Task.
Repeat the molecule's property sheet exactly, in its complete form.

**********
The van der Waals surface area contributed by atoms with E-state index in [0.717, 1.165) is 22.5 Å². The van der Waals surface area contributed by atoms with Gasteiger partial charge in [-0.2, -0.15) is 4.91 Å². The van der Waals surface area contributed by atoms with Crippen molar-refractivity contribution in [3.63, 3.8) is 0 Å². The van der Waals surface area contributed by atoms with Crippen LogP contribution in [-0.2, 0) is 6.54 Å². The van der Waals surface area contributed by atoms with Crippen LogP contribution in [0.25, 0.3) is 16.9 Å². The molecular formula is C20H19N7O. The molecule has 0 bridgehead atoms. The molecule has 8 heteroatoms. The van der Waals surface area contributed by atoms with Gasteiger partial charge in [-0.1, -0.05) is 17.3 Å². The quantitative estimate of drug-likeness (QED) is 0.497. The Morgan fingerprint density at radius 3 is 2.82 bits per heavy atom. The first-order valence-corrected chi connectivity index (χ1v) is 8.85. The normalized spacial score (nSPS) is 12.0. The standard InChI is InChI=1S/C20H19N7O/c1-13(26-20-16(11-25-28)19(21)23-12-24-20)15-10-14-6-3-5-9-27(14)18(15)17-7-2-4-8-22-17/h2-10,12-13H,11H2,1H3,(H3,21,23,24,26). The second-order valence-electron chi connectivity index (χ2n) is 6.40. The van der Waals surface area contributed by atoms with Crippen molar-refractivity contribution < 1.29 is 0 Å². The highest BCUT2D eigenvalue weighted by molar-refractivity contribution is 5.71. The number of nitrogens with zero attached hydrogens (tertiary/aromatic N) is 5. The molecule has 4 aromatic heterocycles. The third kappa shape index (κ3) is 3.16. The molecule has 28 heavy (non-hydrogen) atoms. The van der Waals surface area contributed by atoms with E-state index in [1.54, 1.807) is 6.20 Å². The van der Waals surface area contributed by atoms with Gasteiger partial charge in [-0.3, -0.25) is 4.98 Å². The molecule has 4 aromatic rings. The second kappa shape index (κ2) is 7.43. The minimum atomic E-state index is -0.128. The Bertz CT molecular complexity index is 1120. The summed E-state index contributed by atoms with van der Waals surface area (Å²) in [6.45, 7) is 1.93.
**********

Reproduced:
The van der Waals surface area contributed by atoms with E-state index in [0.717, 1.165) is 22.5 Å². The van der Waals surface area contributed by atoms with Gasteiger partial charge in [-0.2, -0.15) is 4.91 Å². The van der Waals surface area contributed by atoms with Crippen molar-refractivity contribution in [3.63, 3.8) is 0 Å². The van der Waals surface area contributed by atoms with Crippen LogP contribution in [-0.2, 0) is 6.54 Å². The van der Waals surface area contributed by atoms with Crippen LogP contribution in [0.25, 0.3) is 16.9 Å². The molecular formula is C20H19N7O. The molecule has 0 bridgehead atoms. The molecule has 8 heteroatoms. The van der Waals surface area contributed by atoms with Gasteiger partial charge in [-0.1, -0.05) is 17.3 Å². The quantitative estimate of drug-likeness (QED) is 0.497. The Morgan fingerprint density at radius 3 is 2.82 bits per heavy atom. The first-order valence-corrected chi connectivity index (χ1v) is 8.85. The normalized spacial score (nSPS) is 12.0. The standard InChI is InChI=1S/C20H19N7O/c1-13(26-20-16(11-25-28)19(21)23-12-24-20)15-10-14-6-3-5-9-27(14)18(15)17-7-2-4-8-22-17/h2-10,12-13H,11H2,1H3,(H3,21,23,24,26). The second-order valence-electron chi connectivity index (χ2n) is 6.40. The van der Waals surface area contributed by atoms with Crippen molar-refractivity contribution < 1.29 is 0 Å². The highest BCUT2D eigenvalue weighted by molar-refractivity contribution is 5.71. The number of nitrogens with zero attached hydrogens (tertiary/aromatic N) is 5. The molecule has 4 aromatic heterocycles. The third kappa shape index (κ3) is 3.16. The molecule has 28 heavy (non-hydrogen) atoms. The van der Waals surface area contributed by atoms with E-state index in [1.54, 1.807) is 6.20 Å². The van der Waals surface area contributed by atoms with Gasteiger partial charge in [-0.3, -0.25) is 4.98 Å². The molecule has 4 aromatic rings. The second kappa shape index (κ2) is 7.43. The minimum atomic E-state index is -0.128. The Bertz CT molecular complexity index is 1120. The summed E-state index contributed by atoms with van der Waals surface area (Å²) in [6.45, 7) is 1.93.